Animals to keep pasture grass down - Mothering Forums
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#1 of 13 Old 06-27-2013, 06:48 PM - Thread Starter
 
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I have about 3-4 acres of pasture and on it is a pond and barn.  I really want to keep the grass down and keep it neat.  It'd also be great to make some money with the land.  Anyone have any experience with animals that would be helpful and that I could manage.  I work at school so I am off summers, but work full time the rest of the day.  I need something reasonably manageable.  I would love to have some pretty sheep but we are surrounded by woods and I think we would have far too many predators. 

 

Any ideas or stories of success would be great!!!


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#2 of 13 Old 06-29-2013, 06:18 AM - Thread Starter
 
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Oops, meant I work the rest of the year not day. I'm off summers but work during school months.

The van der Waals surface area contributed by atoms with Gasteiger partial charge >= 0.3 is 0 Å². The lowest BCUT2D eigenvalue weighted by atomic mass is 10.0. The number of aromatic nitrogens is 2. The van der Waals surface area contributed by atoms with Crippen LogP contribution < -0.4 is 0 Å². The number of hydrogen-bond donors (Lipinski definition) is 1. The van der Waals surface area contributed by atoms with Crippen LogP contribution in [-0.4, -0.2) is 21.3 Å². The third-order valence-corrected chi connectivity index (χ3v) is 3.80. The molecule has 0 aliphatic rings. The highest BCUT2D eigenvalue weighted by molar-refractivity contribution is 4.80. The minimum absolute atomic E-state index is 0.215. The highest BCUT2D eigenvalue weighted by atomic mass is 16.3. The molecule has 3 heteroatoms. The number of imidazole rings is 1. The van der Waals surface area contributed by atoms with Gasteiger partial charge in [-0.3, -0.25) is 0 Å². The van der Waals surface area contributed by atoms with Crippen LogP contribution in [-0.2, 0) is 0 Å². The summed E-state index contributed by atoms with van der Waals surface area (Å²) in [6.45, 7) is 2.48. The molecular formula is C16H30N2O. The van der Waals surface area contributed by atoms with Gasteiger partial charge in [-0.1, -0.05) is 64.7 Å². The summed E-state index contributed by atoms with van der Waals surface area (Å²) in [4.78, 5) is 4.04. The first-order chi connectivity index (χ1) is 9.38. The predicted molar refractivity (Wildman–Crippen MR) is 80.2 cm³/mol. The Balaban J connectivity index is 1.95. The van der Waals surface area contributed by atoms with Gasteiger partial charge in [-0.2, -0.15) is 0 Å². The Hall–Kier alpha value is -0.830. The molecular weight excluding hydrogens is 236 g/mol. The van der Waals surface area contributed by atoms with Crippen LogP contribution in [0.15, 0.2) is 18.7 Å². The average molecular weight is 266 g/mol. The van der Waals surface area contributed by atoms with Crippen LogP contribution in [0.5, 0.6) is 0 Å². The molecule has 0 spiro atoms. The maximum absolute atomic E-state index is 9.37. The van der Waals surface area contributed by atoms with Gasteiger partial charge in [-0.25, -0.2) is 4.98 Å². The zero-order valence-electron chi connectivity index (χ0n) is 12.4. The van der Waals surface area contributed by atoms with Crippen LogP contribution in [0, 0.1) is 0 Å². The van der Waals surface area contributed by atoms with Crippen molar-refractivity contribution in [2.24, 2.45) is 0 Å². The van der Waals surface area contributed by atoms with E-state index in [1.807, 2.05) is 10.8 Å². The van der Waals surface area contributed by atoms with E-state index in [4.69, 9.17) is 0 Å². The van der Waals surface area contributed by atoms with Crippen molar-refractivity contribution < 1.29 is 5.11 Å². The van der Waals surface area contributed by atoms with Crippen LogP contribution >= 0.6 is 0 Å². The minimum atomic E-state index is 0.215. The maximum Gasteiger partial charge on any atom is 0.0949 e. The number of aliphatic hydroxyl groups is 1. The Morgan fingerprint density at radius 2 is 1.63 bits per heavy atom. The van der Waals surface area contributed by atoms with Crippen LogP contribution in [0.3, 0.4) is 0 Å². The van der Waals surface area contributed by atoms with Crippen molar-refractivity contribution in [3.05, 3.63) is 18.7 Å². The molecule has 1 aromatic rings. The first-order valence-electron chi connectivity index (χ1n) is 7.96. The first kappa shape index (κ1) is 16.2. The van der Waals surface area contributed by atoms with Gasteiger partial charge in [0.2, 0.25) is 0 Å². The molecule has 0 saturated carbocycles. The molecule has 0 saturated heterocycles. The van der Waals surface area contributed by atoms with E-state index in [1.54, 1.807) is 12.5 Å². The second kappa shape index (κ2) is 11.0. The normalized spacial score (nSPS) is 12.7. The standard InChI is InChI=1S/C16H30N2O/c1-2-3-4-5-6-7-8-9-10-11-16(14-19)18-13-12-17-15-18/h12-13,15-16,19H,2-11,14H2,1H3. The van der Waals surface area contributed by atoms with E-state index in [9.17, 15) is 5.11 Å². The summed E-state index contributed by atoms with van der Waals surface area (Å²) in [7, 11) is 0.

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#3 of 13 Old 06-29-2013, 03:52 PM
 
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Goats are the easiest, and first thing that came to mind but they ARE surprisingly picky. They won't eat "everything" in sight, so if you're looking for a true lawn mower I'd get a cow, or a sheep. I think a SINGLE Jersey cow could happily live on that much land and with the size you wouldn't have to worry about predators too too much (although we have Coyote, Fox etc and no problem with our goats..) maybe a pair of goats + a cow? You could have nice raw milk too! 


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#4 of 13 Old 07-09-2013, 11:09 AM